Creating and executing an effective marketing program for a pharmacy is easier if you’re armed with market research that reduces uncertainties about market characteristics, demographics, and economic opportunities. Fortunately, some (free) help is available from government sources. Maybe not free, exactly, because you’ve already paid for it when you write your regular check to the IRS.
While the market research obtained from government sources won’t be tailor-made for your specific circumstances, it frequently provides valuable insights so fleshing it out through paid sources is less expensive.
To identify what information you need, start with some broad parameters. Let’s consider a scenario where your objective is to operate a brick-and-mortar LTC pharmacy. This means your market research will primarily focus on a specific geographic area. You will probably want to determine how many potential customers are within your service area and what types of businesses they operate. For example, how many skilled nursing facilities (SNFs), home health agencies (HHAs), and hospice agencies are potential customers for your services?
Cover the Basics
This gives you a starting point. You’ll want to define your geographic scope and gather the names and locations of relevant facilities. Not surprisingly, one of the best places to begin is with the Census Bureau. As the nation’s premier demographic agency, it offers an abundance of tools to get you started. Not all of them are easy to navigate, so I recommend exploring the tutorials for assistance.
A useful tool provided by the Census Bureau is the Business Builder. With it, you can construct a geographic profile and then generate a custom table containing population, income, and industry statistics. While it may not provide all the information you want, its advantage lies in creating a general overview of the market area you defined. Prior to using it, be sure to take the tool’s tour, as it may take a few attempts to become proficient. However, the data obtained will offer you valuable top-line insights.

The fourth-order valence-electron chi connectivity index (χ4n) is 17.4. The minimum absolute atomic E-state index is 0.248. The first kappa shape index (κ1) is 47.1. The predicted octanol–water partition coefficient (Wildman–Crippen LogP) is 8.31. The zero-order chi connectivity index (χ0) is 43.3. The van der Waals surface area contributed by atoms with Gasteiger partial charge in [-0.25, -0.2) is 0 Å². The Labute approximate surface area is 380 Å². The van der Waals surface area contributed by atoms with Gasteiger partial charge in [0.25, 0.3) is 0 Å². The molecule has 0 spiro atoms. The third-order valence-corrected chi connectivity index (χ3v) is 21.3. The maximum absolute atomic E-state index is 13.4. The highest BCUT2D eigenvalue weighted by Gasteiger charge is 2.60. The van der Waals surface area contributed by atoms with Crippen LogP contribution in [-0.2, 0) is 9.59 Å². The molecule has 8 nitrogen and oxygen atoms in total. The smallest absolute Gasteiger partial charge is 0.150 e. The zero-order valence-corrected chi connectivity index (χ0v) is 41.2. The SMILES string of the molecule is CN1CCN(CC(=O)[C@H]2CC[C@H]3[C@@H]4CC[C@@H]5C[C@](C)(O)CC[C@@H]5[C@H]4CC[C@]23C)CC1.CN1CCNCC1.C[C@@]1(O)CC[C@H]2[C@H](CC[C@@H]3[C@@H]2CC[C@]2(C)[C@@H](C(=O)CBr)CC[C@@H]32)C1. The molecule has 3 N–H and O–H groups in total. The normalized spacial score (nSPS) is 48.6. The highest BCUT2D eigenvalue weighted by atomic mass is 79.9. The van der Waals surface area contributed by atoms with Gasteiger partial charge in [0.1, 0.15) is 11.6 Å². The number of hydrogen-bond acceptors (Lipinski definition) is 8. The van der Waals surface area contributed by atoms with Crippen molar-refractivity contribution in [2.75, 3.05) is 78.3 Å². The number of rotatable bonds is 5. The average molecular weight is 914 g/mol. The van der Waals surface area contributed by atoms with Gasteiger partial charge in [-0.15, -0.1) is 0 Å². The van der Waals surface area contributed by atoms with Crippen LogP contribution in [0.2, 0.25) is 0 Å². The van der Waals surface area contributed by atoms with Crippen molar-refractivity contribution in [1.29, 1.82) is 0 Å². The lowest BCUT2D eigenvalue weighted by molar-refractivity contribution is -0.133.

Now, let’s turn our attention to locating nursing homes. CMS has an impressive dataset of all nursing homes enrolled in Medicare. The dataset includes names, addresses, ownership information, and details on recent surveys. Simply sort the fields by city, zip code, or state to see which facilities are within your geographic target.
Moving on to home health agencies. CMS also maintains a dataset encompassing over 11,000 HHAs. This set offers location information along with quality data. Hospice files are also maintained by CMS, but it may take a few tries to get all the data you’re looking for. If there are other provider types you want to identify and locate, try the CMS Provider Data page.
We’ve covered the basics for geography, demographics, and providers. This barely scratches the surface of federal resources available and doesn’t even consider the wealth of free information available in state databases. Remember that states license and regulate healthcare providers, so they have more information, but it may be less visible. However, don’t give up. The information is out there and it’s reliable.
Looking beyond government information, consider trade associations, both state and federal, for provider directories and resources on what’s top of mind for operators. The better you know your potential customers the more credible you will be in turning them into business partners.
Once you gather most of the information and data you need from free resources, identify what you still don’t know but need to know. Just being curious enough to pick up the phone and engage with potential customers can pay dividends and establish your credibility.
If you really need to know something that you can’t get by asking, you may need to hire an online freelance researcher. When reaching out to them, be specific in your request and perhaps give them a low-cost test to see how well they come through. There are great folks out there on sites like Fiverr and Upwork. They can be invaluable in helping you move ahead but do your due diligence.
X Factors for Free Market Research Resources
- Begin by defining your market research needs, including your objectives, market territory, and targeted prospective customers.
- Explore state and federal regulatory agencies as valuable sources. They gather and maintain extensive volumes of data, much of which is considered public information.
- Use your market research efforts to reach out to potential real prospective customers – giving them a chance to educate you.